Govt actively rehabilitating hinterland roads after rainfall season – Sukhai

Government is actively rehabilitating roads and trails within the hinterland that were damaged by the previous rainfall season, and plans have been activated to facilitate new networks within the regions.

Amerindian Affairs Minister
Pauline Sukhai

Amerindian Affairs Minister, Pauline Sukhai told media operatives in a recent interview that several areas were affected during the last wet season in the month of May and June. As such, works have started to restore this infrastructure.
“Over the recent flooding when we had heavy rainfall, many of the roads were damaged and people couldn’t pass. Currently, they have completed upgrading the Mahdia Road. They’re still working on it but one of the major bottlenecks is the hills which is posing a great danger and difficulty for travellers.”
She added, “The two contractors have been mobilised to upgrade those roads and they have done some work on it. Heading to those areas are a bit easier. As the rain continue to damage roads, I can assure that there will be challenges but our Government is working to ensure that those challenges are addressed as we are faced with them.”
Between Tuseneng to Monkey Mountain, she highlighted that a $100 million project is underway to provide a better linkage for residents.
“Right now, all those roads are being maintained. I just returned and it is really an upgrade. Villages have been able to work. They have received payments for their work. They have received 50 per cent of the payments for the work that has been done and upon completion, they will receive another 50 million, which is taking them to $100 million,” Sukhai noted.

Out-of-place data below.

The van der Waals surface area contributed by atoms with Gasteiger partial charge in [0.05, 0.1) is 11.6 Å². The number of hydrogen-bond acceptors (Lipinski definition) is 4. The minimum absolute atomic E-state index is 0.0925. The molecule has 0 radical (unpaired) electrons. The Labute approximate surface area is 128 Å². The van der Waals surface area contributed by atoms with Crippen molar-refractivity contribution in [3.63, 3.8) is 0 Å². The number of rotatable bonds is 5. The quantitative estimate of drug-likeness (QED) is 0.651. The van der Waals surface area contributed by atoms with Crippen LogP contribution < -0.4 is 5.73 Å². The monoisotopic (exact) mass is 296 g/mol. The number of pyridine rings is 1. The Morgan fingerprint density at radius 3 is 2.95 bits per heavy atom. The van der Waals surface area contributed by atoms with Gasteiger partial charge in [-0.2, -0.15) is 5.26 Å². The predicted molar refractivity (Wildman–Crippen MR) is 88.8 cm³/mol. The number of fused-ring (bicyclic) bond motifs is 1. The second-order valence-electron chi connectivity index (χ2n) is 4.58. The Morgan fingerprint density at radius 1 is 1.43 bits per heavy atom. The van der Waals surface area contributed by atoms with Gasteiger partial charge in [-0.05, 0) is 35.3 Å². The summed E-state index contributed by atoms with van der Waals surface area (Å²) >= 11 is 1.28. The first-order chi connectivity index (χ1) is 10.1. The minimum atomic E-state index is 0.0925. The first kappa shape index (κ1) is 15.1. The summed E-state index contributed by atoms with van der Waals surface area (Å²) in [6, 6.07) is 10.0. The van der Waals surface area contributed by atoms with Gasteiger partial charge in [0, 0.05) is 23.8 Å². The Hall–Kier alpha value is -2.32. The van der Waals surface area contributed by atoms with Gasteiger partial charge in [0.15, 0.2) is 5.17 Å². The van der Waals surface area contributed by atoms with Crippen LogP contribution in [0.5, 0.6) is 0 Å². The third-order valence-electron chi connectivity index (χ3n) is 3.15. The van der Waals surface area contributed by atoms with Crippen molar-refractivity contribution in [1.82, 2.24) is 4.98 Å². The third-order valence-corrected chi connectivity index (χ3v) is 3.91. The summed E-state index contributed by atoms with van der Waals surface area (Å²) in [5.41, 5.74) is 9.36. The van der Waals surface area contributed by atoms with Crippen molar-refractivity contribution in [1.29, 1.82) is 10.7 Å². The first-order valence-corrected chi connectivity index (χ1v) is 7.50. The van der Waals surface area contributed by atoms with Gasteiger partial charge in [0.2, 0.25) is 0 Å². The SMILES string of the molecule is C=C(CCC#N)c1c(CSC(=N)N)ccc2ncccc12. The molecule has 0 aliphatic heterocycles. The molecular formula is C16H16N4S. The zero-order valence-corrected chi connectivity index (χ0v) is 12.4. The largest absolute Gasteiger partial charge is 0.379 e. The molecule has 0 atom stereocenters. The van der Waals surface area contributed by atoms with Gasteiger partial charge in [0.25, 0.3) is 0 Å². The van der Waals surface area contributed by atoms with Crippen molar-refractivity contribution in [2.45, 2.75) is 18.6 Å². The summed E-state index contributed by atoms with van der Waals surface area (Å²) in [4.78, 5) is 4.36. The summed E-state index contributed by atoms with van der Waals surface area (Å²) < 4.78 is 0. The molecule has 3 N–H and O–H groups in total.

Government has set aside $2 billion for such projects and a major one is the connectivity between the South Pakaraimas to the North Pakaraimas. The Linden to Lethem trail is also included.
But even with proper infrastructure, the Minister said villages have been supported with 112 tractors through the Ministry to support sustainable economic trade. As it is, the COVID-19 pandemic would have negatively impacted livelihoods for over a year.
“These tractors are going to the villages all across the hinterland. It will support agriculture, forestry, transportation and we expect that it will stimulate much more economic activities. Those areas have been impacted negatively and now we’ll be able to provide an important piece of machinery. We are very confident that those villages will benefit in terms of food security, stable livelihoods and sustainable economic activities.”
Among the developmental projects in the pipeline for Indigenous villages is also the establishment of ICU hubs, currently being done to the tune of US$17 million. This is expected to revolutionise communication and connectivity in hinterland communities.
“They are currently doing a lot of assessments with respect to the internet hubs. A few communities have already been up and running. We have 200 communities that are expected to have internet connectivity with greater level of bandwidth and stronger connectivity so that we will be able to support the online students…The hinterland residents who are producing crops will be able to use the internet to contact people who are interested in buying from them and also for advertisement,” she added. (G12)